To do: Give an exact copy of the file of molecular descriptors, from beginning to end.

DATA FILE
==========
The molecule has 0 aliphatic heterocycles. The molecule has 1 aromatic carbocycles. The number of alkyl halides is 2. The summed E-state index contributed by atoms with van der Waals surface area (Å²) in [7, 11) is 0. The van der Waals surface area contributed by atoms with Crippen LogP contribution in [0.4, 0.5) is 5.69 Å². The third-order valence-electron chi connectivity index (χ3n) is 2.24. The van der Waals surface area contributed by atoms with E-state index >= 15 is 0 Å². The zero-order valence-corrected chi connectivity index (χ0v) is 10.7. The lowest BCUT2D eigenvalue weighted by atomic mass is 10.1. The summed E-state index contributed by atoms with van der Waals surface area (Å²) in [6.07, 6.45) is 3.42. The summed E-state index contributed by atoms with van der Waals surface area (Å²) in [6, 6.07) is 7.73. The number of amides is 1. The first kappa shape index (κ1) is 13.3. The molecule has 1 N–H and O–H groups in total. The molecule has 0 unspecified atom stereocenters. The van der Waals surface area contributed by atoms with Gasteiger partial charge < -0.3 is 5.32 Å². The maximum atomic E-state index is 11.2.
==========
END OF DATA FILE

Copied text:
The molecule has 0 aliphatic heterocycles. The molecule has 1 aromatic carbocycles. The number of alkyl halides is 2. The summed E-state index contributed by atoms with van der Waals surface area (Å²) in [7, 11) is 0. The van der Waals surface area contributed by atoms with Crippen LogP contribution in [0.4, 0.5) is 5.69 Å². The third-order valence-electron chi connectivity index (χ3n) is 2.24. The van der Waals surface area contributed by atoms with E-state index >= 15 is 0 Å². The zero-order valence-corrected chi connectivity index (χ0v) is 10.7. The lowest BCUT2D eigenvalue weighted by atomic mass is 10.1. The summed E-state index contributed by atoms with van der Waals surface area (Å²) in [6.07, 6.45) is 3.42. The summed E-state index contributed by atoms with van der Waals surface area (Å²) in [6, 6.07) is 7.73. The number of amides is 1. The first kappa shape index (κ1) is 13.3. The molecule has 1 N–H and O–H groups in total. The molecule has 0 unspecified atom stereocenters. The van der Waals surface area contributed by atoms with Gasteiger partial charge < -0.3 is 5.32 Å². The maximum atomic E-state index is 11.2.